Professor Manne's article appears to be largely an attack on critics of his book Insider Trading and the Stock Market. I must confess I have not read his book. I did, however, read an earlier article by Professor Manne attacking the position of the Commission in the Texas Gulf case, and I once participated in a forum at which Professor Manne expressed his view that inside information should be something that a corporate official might sell. I disagree with Professor Manne's basic position that "[t]he debatable aspects of insider trading are capable of resolution through tools of economic analysis,"' as well as his "downgrading of morals." With respect to the latter, many, if not most, laws on the books are based on concepts of morality. As I understand the Securities Exchange Act, its aim of preventing manipulative, deceptive, and fraudulent conduct in securities transactions was largely because of the congressional view that these activities were immoral. Under the securities laws Congress sought to have the securities markets honestly conducted.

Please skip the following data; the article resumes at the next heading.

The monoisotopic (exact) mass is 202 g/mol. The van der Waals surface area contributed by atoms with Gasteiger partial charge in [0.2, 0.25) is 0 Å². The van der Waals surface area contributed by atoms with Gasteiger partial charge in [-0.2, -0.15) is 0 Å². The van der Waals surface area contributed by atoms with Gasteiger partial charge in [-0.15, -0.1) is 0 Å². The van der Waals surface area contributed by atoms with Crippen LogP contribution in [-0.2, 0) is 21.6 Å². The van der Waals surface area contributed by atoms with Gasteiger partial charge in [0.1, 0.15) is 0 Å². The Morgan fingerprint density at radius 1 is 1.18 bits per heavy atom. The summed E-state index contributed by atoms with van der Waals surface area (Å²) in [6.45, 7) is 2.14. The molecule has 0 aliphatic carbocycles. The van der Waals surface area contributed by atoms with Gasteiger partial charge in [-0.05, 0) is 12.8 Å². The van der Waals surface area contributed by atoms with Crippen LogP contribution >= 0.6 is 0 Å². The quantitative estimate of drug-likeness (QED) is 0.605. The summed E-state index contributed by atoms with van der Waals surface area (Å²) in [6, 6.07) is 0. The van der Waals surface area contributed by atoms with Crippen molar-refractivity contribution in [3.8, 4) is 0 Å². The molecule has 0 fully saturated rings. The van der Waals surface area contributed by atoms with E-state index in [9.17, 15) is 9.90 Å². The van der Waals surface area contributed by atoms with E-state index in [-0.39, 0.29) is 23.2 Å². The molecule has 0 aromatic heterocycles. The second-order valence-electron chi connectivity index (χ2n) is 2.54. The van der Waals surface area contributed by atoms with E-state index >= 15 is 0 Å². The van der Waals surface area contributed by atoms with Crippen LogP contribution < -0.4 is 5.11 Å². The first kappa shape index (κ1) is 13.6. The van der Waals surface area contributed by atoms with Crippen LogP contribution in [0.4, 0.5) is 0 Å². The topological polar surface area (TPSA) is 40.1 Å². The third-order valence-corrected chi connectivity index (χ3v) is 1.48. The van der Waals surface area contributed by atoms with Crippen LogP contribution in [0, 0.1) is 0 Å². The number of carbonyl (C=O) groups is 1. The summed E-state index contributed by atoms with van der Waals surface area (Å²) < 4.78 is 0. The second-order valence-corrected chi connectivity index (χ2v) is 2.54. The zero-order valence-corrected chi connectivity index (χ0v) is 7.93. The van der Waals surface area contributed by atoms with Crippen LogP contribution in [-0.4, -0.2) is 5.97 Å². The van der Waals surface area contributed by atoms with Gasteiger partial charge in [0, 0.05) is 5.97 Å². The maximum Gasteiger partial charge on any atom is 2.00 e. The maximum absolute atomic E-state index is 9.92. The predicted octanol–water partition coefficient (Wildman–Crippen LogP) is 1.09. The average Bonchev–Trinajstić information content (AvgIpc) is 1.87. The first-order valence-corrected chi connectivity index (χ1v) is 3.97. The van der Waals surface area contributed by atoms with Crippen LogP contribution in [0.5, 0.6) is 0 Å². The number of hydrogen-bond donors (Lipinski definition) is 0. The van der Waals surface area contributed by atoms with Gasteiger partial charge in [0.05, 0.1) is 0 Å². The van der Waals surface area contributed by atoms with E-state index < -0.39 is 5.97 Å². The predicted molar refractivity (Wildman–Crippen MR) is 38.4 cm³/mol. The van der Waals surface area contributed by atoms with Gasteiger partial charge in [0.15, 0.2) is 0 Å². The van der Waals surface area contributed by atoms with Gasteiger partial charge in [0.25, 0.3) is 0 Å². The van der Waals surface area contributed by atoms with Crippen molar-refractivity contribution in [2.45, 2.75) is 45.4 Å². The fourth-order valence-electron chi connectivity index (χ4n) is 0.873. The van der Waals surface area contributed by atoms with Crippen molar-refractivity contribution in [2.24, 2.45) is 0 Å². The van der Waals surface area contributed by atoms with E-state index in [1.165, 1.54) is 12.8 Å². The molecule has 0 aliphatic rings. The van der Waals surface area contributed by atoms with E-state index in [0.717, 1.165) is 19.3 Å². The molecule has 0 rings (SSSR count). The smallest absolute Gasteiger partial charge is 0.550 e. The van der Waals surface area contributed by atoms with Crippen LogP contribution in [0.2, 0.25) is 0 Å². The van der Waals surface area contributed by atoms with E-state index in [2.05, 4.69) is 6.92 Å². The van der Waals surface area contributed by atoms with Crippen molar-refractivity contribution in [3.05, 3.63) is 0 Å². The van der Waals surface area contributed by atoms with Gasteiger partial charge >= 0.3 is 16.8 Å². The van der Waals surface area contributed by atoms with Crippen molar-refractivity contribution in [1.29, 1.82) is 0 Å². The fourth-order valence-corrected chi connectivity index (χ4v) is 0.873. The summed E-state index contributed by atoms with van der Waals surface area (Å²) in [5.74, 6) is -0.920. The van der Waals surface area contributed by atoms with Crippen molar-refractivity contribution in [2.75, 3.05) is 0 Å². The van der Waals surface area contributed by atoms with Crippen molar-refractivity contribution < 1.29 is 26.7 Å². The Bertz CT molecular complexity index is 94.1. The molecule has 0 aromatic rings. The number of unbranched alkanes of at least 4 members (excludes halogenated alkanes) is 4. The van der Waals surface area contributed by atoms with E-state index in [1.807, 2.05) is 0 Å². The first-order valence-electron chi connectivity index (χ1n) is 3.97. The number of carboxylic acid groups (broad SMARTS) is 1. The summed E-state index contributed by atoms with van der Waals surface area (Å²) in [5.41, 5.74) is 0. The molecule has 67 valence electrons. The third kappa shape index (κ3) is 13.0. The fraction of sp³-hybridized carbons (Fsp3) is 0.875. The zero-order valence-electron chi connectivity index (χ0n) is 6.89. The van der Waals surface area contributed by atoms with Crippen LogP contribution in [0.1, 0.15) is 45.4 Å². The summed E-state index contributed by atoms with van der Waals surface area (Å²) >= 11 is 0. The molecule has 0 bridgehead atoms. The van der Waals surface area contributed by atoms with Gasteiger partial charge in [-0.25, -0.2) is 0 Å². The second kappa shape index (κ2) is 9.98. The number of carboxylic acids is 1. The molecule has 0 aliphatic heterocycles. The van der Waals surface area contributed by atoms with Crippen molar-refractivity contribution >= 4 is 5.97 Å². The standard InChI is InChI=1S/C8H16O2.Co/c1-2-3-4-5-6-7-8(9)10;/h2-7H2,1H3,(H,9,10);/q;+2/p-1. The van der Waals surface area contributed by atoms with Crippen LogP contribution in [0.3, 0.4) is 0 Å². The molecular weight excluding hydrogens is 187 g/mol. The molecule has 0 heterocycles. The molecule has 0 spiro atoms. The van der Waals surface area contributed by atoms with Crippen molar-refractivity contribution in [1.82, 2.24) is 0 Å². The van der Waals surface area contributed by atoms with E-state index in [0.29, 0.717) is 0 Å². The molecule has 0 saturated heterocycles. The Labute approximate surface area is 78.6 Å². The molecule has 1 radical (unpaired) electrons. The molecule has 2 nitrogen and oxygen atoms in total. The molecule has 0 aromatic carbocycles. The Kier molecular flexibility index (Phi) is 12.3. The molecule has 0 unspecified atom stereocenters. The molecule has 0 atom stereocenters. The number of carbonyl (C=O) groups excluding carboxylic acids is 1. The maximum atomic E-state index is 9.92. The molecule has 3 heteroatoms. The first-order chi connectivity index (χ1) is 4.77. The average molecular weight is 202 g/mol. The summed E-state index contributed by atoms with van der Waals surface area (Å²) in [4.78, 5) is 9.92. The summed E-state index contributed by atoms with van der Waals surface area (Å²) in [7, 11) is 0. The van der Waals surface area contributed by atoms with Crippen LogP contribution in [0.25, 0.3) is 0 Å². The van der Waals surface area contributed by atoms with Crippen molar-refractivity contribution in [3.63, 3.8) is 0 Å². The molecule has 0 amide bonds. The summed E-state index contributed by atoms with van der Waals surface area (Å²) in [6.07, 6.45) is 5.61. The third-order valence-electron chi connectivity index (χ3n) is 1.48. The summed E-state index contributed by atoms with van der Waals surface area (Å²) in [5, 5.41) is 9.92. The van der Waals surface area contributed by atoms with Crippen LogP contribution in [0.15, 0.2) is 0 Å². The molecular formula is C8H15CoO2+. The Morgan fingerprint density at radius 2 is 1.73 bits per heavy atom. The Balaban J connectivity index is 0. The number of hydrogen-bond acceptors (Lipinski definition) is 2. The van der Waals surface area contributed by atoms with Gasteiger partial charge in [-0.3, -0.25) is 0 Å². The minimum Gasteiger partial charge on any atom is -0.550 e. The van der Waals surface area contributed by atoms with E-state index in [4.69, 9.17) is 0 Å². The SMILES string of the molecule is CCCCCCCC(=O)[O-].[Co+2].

The Case Against Insider Trading: A Response to Professor Manne,
23 Vanderbilt Law Review
Available at: https://scholarship.law.vanderbilt.edu/vlr/vol23/iss3/5